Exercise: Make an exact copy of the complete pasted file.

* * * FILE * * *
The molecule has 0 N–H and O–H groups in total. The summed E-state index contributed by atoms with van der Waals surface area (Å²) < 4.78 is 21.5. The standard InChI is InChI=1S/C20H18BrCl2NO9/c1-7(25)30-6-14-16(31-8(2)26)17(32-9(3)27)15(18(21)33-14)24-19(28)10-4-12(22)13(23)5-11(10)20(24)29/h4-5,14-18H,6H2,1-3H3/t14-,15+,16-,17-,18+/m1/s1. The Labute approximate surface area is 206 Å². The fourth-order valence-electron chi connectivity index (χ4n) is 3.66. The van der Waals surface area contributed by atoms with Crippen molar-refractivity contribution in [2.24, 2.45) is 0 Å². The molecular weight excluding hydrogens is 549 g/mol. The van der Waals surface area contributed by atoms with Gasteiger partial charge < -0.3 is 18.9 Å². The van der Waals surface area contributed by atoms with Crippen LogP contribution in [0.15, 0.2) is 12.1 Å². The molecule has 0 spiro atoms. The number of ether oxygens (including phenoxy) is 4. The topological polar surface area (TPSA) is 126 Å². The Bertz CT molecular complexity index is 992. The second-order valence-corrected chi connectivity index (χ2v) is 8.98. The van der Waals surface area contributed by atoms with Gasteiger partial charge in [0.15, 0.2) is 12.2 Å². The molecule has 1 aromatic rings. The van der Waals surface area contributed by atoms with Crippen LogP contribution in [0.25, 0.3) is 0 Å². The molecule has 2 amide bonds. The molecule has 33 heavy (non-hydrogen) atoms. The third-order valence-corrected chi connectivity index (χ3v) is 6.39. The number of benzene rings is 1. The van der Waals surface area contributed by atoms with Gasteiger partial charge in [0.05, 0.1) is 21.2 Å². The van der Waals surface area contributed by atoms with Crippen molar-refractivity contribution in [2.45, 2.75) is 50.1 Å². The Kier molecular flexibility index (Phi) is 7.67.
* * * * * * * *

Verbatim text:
The molecule has 0 N–H and O–H groups in total. The summed E-state index contributed by atoms with van der Waals surface area (Å²) < 4.78 is 21.5. The standard InChI is InChI=1S/C20H18BrCl2NO9/c1-7(25)30-6-14-16(31-8(2)26)17(32-9(3)27)15(18(21)33-14)24-19(28)10-4-12(22)13(23)5-11(10)20(24)29/h4-5,14-18H,6H2,1-3H3/t14-,15+,16-,17-,18+/m1/s1. The Labute approximate surface area is 206 Å². The fourth-order valence-electron chi connectivity index (χ4n) is 3.66. The van der Waals surface area contributed by atoms with Crippen molar-refractivity contribution in [2.24, 2.45) is 0 Å². The molecular weight excluding hydrogens is 549 g/mol. The van der Waals surface area contributed by atoms with Gasteiger partial charge < -0.3 is 18.9 Å². The van der Waals surface area contributed by atoms with Crippen LogP contribution in [0.15, 0.2) is 12.1 Å². The molecule has 0 spiro atoms. The number of ether oxygens (including phenoxy) is 4. The topological polar surface area (TPSA) is 126 Å². The Bertz CT molecular complexity index is 992. The second-order valence-corrected chi connectivity index (χ2v) is 8.98. The van der Waals surface area contributed by atoms with Gasteiger partial charge in [0.15, 0.2) is 12.2 Å². The molecule has 1 aromatic rings. The van der Waals surface area contributed by atoms with Crippen LogP contribution in [0.25, 0.3) is 0 Å². The molecule has 2 amide bonds. The molecule has 33 heavy (non-hydrogen) atoms. The third-order valence-corrected chi connectivity index (χ3v) is 6.39. The number of benzene rings is 1. The van der Waals surface area contributed by atoms with Gasteiger partial charge in [0.05, 0.1) is 21.2 Å². The van der Waals surface area contributed by atoms with Crippen molar-refractivity contribution in [2.45, 2.75) is 50.1 Å². The Kier molecular flexibility index (Phi) is 7.67.